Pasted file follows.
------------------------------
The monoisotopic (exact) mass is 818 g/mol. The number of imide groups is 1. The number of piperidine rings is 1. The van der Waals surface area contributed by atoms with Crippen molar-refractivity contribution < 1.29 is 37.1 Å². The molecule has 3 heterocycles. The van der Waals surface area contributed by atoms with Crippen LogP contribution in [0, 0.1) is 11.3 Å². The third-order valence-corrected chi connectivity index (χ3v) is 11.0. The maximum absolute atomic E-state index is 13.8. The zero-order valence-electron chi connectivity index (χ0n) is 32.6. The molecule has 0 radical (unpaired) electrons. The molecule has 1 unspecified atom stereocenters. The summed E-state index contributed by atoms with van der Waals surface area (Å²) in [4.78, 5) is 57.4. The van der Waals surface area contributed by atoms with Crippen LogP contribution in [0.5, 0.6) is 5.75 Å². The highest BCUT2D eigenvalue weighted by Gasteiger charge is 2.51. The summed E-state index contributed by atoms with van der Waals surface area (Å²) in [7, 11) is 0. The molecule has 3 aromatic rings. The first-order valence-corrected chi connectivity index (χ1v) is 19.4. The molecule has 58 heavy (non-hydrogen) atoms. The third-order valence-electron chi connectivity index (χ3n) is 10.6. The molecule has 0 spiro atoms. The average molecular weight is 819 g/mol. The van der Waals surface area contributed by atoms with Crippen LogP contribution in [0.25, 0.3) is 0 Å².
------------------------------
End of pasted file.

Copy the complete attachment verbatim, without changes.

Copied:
The monoisotopic (exact) mass is 818 g/mol. The number of imide groups is 1. The number of piperidine rings is 1. The van der Waals surface area contributed by atoms with Crippen molar-refractivity contribution < 1.29 is 37.1 Å². The molecule has 3 heterocycles. The van der Waals surface area contributed by atoms with Crippen LogP contribution in [0, 0.1) is 11.3 Å². The third-order valence-corrected chi connectivity index (χ3v) is 11.0. The maximum absolute atomic E-state index is 13.8. The zero-order valence-electron chi connectivity index (χ0n) is 32.6. The molecule has 0 radical (unpaired) electrons. The molecule has 1 unspecified atom stereocenters. The summed E-state index contributed by atoms with van der Waals surface area (Å²) in [4.78, 5) is 57.4. The van der Waals surface area contributed by atoms with Crippen LogP contribution in [0.5, 0.6) is 5.75 Å². The highest BCUT2D eigenvalue weighted by Gasteiger charge is 2.51. The summed E-state index contributed by atoms with van der Waals surface area (Å²) in [7, 11) is 0. The molecule has 3 aromatic rings. The first-order valence-corrected chi connectivity index (χ1v) is 19.4. The molecule has 58 heavy (non-hydrogen) atoms. The third-order valence-electron chi connectivity index (χ3n) is 10.6. The molecule has 0 spiro atoms. The average molecular weight is 819 g/mol. The van der Waals surface area contributed by atoms with Crippen LogP contribution in [0.25, 0.3) is 0 Å².